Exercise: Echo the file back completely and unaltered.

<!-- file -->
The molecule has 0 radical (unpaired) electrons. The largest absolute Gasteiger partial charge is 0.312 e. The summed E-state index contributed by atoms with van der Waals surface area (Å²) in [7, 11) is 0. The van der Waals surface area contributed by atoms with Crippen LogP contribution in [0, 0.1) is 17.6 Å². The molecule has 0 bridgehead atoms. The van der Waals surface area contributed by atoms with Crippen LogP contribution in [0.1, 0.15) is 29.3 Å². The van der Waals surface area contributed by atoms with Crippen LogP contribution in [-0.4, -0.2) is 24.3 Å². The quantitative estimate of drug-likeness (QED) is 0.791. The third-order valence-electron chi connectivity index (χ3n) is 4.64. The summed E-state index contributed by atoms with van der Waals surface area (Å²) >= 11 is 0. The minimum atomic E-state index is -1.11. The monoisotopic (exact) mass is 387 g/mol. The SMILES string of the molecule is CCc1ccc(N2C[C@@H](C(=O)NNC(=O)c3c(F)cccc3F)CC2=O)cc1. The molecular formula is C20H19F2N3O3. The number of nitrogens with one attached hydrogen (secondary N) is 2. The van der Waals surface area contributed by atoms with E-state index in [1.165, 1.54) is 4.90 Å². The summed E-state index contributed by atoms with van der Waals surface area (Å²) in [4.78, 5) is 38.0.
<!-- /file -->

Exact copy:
The molecule has 0 radical (unpaired) electrons. The largest absolute Gasteiger partial charge is 0.312 e. The summed E-state index contributed by atoms with van der Waals surface area (Å²) in [7, 11) is 0. The van der Waals surface area contributed by atoms with Crippen LogP contribution in [0, 0.1) is 17.6 Å². The molecule has 0 bridgehead atoms. The van der Waals surface area contributed by atoms with Crippen LogP contribution in [0.1, 0.15) is 29.3 Å². The van der Waals surface area contributed by atoms with Crippen LogP contribution in [-0.4, -0.2) is 24.3 Å². The quantitative estimate of drug-likeness (QED) is 0.791. The third-order valence-electron chi connectivity index (χ3n) is 4.64. The summed E-state index contributed by atoms with van der Waals surface area (Å²) >= 11 is 0. The minimum atomic E-state index is -1.11. The monoisotopic (exact) mass is 387 g/mol. The SMILES string of the molecule is CCc1ccc(N2C[C@@H](C(=O)NNC(=O)c3c(F)cccc3F)CC2=O)cc1. The molecular formula is C20H19F2N3O3. The number of nitrogens with one attached hydrogen (secondary N) is 2. The van der Waals surface area contributed by atoms with E-state index in [1.165, 1.54) is 4.90 Å². The summed E-state index contributed by atoms with van der Waals surface area (Å²) in [4.78, 5) is 38.0.